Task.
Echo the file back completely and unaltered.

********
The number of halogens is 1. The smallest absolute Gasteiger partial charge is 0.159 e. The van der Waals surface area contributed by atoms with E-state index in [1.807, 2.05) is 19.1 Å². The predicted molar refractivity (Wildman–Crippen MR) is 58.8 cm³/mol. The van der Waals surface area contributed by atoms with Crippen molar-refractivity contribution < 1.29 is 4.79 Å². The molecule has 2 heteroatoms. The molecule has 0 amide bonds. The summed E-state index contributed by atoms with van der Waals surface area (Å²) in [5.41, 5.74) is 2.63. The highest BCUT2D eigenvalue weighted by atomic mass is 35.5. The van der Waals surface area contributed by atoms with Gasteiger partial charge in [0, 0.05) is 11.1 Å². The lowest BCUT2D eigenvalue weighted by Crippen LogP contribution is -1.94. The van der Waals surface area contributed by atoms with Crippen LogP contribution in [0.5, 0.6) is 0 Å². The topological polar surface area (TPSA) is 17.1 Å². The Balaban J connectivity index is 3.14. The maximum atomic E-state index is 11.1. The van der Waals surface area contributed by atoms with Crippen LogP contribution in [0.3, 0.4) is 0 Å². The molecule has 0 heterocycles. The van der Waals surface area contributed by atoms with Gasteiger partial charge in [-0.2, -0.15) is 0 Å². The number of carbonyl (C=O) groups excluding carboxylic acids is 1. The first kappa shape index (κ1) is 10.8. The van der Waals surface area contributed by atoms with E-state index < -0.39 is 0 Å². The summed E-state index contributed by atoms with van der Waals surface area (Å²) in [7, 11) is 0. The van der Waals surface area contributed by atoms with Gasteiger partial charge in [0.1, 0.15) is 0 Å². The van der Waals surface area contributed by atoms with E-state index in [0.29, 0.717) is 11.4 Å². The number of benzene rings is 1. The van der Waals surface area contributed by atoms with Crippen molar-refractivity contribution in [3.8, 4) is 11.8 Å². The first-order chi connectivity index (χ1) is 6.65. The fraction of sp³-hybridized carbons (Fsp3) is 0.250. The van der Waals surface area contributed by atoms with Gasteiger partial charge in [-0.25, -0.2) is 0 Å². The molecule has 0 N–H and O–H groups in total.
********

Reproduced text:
The number of halogens is 1. The smallest absolute Gasteiger partial charge is 0.159 e. The van der Waals surface area contributed by atoms with E-state index in [1.807, 2.05) is 19.1 Å². The predicted molar refractivity (Wildman–Crippen MR) is 58.8 cm³/mol. The van der Waals surface area contributed by atoms with Crippen molar-refractivity contribution < 1.29 is 4.79 Å². The molecule has 2 heteroatoms. The molecule has 0 amide bonds. The summed E-state index contributed by atoms with van der Waals surface area (Å²) in [5.41, 5.74) is 2.63. The highest BCUT2D eigenvalue weighted by atomic mass is 35.5. The van der Waals surface area contributed by atoms with Gasteiger partial charge in [0, 0.05) is 11.1 Å². The lowest BCUT2D eigenvalue weighted by Crippen LogP contribution is -1.94. The van der Waals surface area contributed by atoms with Crippen LogP contribution in [0.5, 0.6) is 0 Å². The topological polar surface area (TPSA) is 17.1 Å². The Balaban J connectivity index is 3.14. The maximum atomic E-state index is 11.1. The van der Waals surface area contributed by atoms with Crippen LogP contribution in [0.3, 0.4) is 0 Å². The molecule has 0 heterocycles. The van der Waals surface area contributed by atoms with Gasteiger partial charge in [-0.2, -0.15) is 0 Å². The number of carbonyl (C=O) groups excluding carboxylic acids is 1. The first kappa shape index (κ1) is 10.8. The van der Waals surface area contributed by atoms with E-state index < -0.39 is 0 Å². The summed E-state index contributed by atoms with van der Waals surface area (Å²) in [7, 11) is 0. The van der Waals surface area contributed by atoms with Gasteiger partial charge in [0.1, 0.15) is 0 Å². The van der Waals surface area contributed by atoms with E-state index in [0.29, 0.717) is 11.4 Å². The number of benzene rings is 1. The van der Waals surface area contributed by atoms with Crippen molar-refractivity contribution in [3.8, 4) is 11.8 Å². The first-order chi connectivity index (χ1) is 6.65. The fraction of sp³-hybridized carbons (Fsp3) is 0.250. The van der Waals surface area contributed by atoms with Gasteiger partial charge in [-0.25, -0.2) is 0 Å². The molecule has 0 N–H and O–H groups in total.